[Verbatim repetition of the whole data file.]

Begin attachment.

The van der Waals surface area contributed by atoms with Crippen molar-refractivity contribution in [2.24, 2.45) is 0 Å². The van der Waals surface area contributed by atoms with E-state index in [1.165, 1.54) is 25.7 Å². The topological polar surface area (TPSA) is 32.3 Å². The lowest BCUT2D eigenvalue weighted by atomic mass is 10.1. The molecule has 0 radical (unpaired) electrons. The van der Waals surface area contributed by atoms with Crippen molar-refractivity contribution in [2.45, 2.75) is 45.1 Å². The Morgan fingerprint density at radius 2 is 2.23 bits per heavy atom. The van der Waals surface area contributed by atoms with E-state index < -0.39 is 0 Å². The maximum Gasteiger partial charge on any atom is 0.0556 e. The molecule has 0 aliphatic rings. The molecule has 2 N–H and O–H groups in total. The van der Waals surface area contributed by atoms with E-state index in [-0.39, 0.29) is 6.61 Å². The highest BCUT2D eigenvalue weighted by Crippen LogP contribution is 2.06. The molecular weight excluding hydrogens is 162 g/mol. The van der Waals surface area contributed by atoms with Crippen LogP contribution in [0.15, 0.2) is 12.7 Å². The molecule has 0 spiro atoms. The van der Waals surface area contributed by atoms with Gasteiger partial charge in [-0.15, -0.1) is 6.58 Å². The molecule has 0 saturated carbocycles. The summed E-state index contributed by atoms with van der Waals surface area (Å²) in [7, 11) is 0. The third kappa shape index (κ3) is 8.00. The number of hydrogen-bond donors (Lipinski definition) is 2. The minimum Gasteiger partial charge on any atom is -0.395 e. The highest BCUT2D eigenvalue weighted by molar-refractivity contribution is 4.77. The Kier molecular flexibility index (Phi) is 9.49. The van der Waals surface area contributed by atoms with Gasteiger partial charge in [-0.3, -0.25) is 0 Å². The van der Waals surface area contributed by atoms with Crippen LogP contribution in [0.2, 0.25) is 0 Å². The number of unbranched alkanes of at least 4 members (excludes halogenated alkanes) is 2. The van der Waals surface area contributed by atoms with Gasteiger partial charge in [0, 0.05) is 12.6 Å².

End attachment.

The van der Waals surface area contributed by atoms with Crippen molar-refractivity contribution in [2.24, 2.45) is 0 Å². The van der Waals surface area contributed by atoms with E-state index in [1.165, 1.54) is 25.7 Å². The topological polar surface area (TPSA) is 32.3 Å². The lowest BCUT2D eigenvalue weighted by atomic mass is 10.1. The molecule has 0 radical (unpaired) electrons. The van der Waals surface area contributed by atoms with Crippen molar-refractivity contribution in [2.45, 2.75) is 45.1 Å². The Morgan fingerprint density at radius 2 is 2.23 bits per heavy atom. The van der Waals surface area contributed by atoms with E-state index < -0.39 is 0 Å². The maximum Gasteiger partial charge on any atom is 0.0556 e. The molecule has 0 aliphatic rings. The molecule has 2 N–H and O–H groups in total. The van der Waals surface area contributed by atoms with E-state index in [-0.39, 0.29) is 6.61 Å². The highest BCUT2D eigenvalue weighted by Crippen LogP contribution is 2.06. The molecular weight excluding hydrogens is 162 g/mol. The van der Waals surface area contributed by atoms with Crippen LogP contribution in [0.15, 0.2) is 12.7 Å². The molecule has 0 spiro atoms. The van der Waals surface area contributed by atoms with Gasteiger partial charge in [-0.15, -0.1) is 6.58 Å². The molecule has 0 saturated carbocycles. The summed E-state index contributed by atoms with van der Waals surface area (Å²) in [7, 11) is 0. The third kappa shape index (κ3) is 8.00. The number of hydrogen-bond donors (Lipinski definition) is 2. The minimum Gasteiger partial charge on any atom is -0.395 e. The highest BCUT2D eigenvalue weighted by molar-refractivity contribution is 4.77. The Kier molecular flexibility index (Phi) is 9.49. The van der Waals surface area contributed by atoms with Gasteiger partial charge in [-0.3, -0.25) is 0 Å². The van der Waals surface area contributed by atoms with Crippen LogP contribution in [0.2, 0.25) is 0 Å². The number of unbranched alkanes of at least 4 members (excludes halogenated alkanes) is 2. The van der Waals surface area contributed by atoms with Gasteiger partial charge in [0, 0.05) is 12.6 Å².